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Until the American Revolution, Oxford enjoyed prominence as an international shipping center. With the loss of British ships and their variety of imported goods and tobacco replaced by wheat as a cash crop, businesses went bankrupt, and the population of a once thriving Oxford dwindled.  It would be 100 years till the sleepy town awakened to prosperity again, this time due to the completion of the railroad in 1871 and improved methods of canning and packing, which made marketing the oysters from the bountiful Chesapeake Bay near tiny Oxford possible.

water view oxfordYet again, business was booming and houses were going up everywhere until the early part of the 20th century when the oyster beds were depleted, and the packing houses shut down. Businesses went bankrupt, and the railway and steamships eventually disappeared. Oxford became a sleepy little town once again, inhabited mainly by watermen who still worked the waters of the Tred Avon.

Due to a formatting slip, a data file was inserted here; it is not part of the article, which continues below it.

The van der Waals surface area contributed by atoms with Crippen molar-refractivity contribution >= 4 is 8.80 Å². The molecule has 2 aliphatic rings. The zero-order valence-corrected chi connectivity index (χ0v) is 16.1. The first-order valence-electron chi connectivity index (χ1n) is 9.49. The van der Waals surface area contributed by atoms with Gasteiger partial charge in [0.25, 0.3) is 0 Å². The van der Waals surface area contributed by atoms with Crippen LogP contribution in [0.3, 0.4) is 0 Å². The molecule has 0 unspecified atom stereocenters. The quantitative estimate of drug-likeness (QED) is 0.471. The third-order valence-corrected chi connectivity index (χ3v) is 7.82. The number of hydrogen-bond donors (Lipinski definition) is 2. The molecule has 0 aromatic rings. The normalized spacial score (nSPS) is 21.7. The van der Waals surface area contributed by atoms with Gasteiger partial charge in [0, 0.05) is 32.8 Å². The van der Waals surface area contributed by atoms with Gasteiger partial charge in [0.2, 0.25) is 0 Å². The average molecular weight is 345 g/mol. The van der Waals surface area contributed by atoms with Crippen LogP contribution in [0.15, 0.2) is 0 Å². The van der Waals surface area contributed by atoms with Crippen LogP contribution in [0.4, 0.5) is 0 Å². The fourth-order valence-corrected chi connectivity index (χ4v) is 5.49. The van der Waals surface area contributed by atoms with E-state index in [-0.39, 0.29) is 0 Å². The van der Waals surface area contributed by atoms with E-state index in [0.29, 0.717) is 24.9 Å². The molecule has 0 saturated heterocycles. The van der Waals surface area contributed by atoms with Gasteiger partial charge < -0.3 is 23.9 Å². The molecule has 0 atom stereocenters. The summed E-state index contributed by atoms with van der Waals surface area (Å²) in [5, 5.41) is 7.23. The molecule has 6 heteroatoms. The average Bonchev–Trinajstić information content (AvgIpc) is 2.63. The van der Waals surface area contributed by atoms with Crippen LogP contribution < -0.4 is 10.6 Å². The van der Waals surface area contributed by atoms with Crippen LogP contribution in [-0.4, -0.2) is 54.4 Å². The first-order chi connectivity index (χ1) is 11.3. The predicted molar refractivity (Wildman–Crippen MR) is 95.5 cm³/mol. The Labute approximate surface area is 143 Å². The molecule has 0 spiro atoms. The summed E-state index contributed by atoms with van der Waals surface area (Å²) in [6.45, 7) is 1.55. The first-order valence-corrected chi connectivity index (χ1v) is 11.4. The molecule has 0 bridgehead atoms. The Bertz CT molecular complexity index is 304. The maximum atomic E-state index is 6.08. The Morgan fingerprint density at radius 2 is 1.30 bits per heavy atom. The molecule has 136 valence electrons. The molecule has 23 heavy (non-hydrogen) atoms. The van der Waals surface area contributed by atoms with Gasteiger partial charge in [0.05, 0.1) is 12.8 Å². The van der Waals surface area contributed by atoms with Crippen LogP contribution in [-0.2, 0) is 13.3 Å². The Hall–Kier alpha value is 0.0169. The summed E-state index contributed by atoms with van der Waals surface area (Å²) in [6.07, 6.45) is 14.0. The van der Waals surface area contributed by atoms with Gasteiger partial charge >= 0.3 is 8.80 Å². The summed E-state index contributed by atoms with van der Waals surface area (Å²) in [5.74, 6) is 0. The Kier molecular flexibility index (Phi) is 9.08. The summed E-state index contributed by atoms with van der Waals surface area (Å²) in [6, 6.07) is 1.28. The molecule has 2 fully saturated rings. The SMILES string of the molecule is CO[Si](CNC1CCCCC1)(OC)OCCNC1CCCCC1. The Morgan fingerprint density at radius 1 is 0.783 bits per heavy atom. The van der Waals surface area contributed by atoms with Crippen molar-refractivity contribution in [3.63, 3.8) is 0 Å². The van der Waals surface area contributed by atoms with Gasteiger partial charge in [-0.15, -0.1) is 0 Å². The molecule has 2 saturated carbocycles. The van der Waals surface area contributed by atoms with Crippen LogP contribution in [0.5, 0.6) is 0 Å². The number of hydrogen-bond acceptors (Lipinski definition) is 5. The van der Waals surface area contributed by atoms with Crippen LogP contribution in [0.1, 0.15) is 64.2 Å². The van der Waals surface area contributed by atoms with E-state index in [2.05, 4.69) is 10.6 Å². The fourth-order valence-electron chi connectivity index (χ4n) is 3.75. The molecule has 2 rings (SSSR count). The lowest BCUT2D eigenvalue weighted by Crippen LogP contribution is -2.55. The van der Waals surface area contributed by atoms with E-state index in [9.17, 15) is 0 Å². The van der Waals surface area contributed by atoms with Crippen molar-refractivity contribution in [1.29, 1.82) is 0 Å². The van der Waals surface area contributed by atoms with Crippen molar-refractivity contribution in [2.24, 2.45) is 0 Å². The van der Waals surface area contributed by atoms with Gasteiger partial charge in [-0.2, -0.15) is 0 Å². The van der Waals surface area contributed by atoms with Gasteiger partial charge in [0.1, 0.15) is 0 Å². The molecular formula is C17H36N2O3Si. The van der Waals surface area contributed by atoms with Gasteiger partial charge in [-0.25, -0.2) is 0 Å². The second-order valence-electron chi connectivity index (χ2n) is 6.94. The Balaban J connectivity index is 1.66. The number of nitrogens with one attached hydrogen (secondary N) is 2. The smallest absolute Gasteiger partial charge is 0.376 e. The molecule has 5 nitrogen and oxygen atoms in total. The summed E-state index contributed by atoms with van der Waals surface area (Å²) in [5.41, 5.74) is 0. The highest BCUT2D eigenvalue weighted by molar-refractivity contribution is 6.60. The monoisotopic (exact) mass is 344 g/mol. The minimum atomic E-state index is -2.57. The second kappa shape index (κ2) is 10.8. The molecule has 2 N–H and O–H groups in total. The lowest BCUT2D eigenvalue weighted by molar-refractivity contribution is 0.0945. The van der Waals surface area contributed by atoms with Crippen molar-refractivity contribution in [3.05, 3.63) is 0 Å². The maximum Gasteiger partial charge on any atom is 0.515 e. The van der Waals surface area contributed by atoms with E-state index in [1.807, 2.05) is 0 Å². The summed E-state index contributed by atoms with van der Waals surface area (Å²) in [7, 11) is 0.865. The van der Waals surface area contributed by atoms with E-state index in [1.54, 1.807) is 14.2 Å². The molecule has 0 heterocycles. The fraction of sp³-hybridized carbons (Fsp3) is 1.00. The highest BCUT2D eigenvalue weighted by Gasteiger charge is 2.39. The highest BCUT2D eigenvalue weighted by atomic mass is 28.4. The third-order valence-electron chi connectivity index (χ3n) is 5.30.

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Oxford remains a waterman’s town today, but is enjoying a new resurgence based on tourism and leisure and as a well-know cycling destination of the mid-atlantic.  The suggested cycling route usually includes a trip across the Tred Avon River aboard the Oxford Bellevue Ferry, believed to be the nation’s oldest privately-operated ferry service.

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Knowing this was a popular cycling destination, I assumed there must be trails going around the town.  It was with great pleasure that my friend and I discovered the town itself was the cycling trail. As we cycled through this quaint little town surrounded by historic, flag-bearing houses…upon narrow, cobble-stone streets…lined by trees ablaze with autumn leaves…on the banks of a river…